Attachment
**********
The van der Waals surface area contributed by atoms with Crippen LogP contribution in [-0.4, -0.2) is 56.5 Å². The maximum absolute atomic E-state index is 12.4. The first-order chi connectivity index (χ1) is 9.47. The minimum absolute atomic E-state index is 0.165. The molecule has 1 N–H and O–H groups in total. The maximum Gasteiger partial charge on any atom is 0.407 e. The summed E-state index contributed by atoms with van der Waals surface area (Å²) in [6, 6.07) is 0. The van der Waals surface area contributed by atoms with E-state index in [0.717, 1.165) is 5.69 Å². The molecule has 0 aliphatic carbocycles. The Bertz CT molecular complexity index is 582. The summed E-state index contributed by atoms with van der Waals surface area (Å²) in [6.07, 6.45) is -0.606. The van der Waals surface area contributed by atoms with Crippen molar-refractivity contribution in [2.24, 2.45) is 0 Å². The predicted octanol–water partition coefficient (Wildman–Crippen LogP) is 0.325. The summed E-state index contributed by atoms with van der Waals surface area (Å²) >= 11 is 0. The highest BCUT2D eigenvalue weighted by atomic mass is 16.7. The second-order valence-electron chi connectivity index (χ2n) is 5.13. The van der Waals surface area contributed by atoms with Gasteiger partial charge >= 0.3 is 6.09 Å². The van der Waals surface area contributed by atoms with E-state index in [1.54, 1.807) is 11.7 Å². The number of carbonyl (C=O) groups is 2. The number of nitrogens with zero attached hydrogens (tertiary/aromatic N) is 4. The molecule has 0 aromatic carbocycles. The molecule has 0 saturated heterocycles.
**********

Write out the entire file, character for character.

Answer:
The van der Waals surface area contributed by atoms with Crippen LogP contribution in [-0.4, -0.2) is 56.5 Å². The maximum absolute atomic E-state index is 12.4. The first-order chi connectivity index (χ1) is 9.47. The minimum absolute atomic E-state index is 0.165. The molecule has 1 N–H and O–H groups in total. The maximum Gasteiger partial charge on any atom is 0.407 e. The summed E-state index contributed by atoms with van der Waals surface area (Å²) in [6, 6.07) is 0. The van der Waals surface area contributed by atoms with E-state index in [0.717, 1.165) is 5.69 Å². The molecule has 0 aliphatic carbocycles. The Bertz CT molecular complexity index is 582. The summed E-state index contributed by atoms with van der Waals surface area (Å²) in [6.07, 6.45) is -0.606. The van der Waals surface area contributed by atoms with Crippen molar-refractivity contribution in [2.24, 2.45) is 0 Å². The predicted octanol–water partition coefficient (Wildman–Crippen LogP) is 0.325. The summed E-state index contributed by atoms with van der Waals surface area (Å²) >= 11 is 0. The highest BCUT2D eigenvalue weighted by atomic mass is 16.7. The second-order valence-electron chi connectivity index (χ2n) is 5.13. The van der Waals surface area contributed by atoms with Gasteiger partial charge >= 0.3 is 6.09 Å². The van der Waals surface area contributed by atoms with E-state index in [1.54, 1.807) is 11.7 Å². The number of carbonyl (C=O) groups is 2. The number of nitrogens with zero attached hydrogens (tertiary/aromatic N) is 4. The molecule has 0 aromatic carbocycles. The molecule has 0 saturated heterocycles.